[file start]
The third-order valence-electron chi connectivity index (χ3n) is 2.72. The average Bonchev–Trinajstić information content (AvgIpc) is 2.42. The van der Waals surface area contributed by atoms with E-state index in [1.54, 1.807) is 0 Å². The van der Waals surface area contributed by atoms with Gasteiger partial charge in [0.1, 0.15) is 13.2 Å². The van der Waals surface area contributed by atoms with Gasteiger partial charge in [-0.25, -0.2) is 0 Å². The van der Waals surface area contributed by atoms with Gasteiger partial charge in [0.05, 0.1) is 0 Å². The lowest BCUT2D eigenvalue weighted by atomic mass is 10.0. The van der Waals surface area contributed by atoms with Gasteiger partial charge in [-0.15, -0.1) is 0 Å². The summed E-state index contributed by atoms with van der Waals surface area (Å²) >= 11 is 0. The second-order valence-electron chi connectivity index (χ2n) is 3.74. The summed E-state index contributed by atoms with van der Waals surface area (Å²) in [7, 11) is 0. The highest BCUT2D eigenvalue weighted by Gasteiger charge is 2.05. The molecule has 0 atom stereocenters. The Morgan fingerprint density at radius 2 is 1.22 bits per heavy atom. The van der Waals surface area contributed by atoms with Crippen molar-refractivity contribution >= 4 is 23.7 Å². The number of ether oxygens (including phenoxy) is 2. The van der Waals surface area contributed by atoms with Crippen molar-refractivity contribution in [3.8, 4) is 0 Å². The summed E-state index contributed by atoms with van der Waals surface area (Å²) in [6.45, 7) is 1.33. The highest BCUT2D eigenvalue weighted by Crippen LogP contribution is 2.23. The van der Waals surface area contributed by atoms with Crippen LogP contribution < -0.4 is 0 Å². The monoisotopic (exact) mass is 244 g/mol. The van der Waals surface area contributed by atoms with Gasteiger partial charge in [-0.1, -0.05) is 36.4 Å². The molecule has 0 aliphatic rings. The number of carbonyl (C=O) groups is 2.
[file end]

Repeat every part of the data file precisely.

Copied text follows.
The third-order valence-electron chi connectivity index (χ3n) is 2.72. The average Bonchev–Trinajstić information content (AvgIpc) is 2.42. The van der Waals surface area contributed by atoms with E-state index in [1.54, 1.807) is 0 Å². The van der Waals surface area contributed by atoms with Gasteiger partial charge in [0.1, 0.15) is 13.2 Å². The van der Waals surface area contributed by atoms with Gasteiger partial charge in [-0.25, -0.2) is 0 Å². The van der Waals surface area contributed by atoms with Gasteiger partial charge in [0.05, 0.1) is 0 Å². The lowest BCUT2D eigenvalue weighted by atomic mass is 10.0. The van der Waals surface area contributed by atoms with Gasteiger partial charge in [-0.15, -0.1) is 0 Å². The summed E-state index contributed by atoms with van der Waals surface area (Å²) >= 11 is 0. The second-order valence-electron chi connectivity index (χ2n) is 3.74. The summed E-state index contributed by atoms with van der Waals surface area (Å²) in [7, 11) is 0. The highest BCUT2D eigenvalue weighted by Gasteiger charge is 2.05. The molecule has 0 atom stereocenters. The Morgan fingerprint density at radius 2 is 1.22 bits per heavy atom. The van der Waals surface area contributed by atoms with Crippen molar-refractivity contribution >= 4 is 23.7 Å². The number of ether oxygens (including phenoxy) is 2. The van der Waals surface area contributed by atoms with Crippen molar-refractivity contribution in [3.8, 4) is 0 Å². The summed E-state index contributed by atoms with van der Waals surface area (Å²) in [6.45, 7) is 1.33. The highest BCUT2D eigenvalue weighted by Crippen LogP contribution is 2.23. The van der Waals surface area contributed by atoms with Crippen LogP contribution < -0.4 is 0 Å². The monoisotopic (exact) mass is 244 g/mol. The van der Waals surface area contributed by atoms with Gasteiger partial charge in [-0.1, -0.05) is 36.4 Å². The molecule has 0 aliphatic rings. The number of carbonyl (C=O) groups is 2.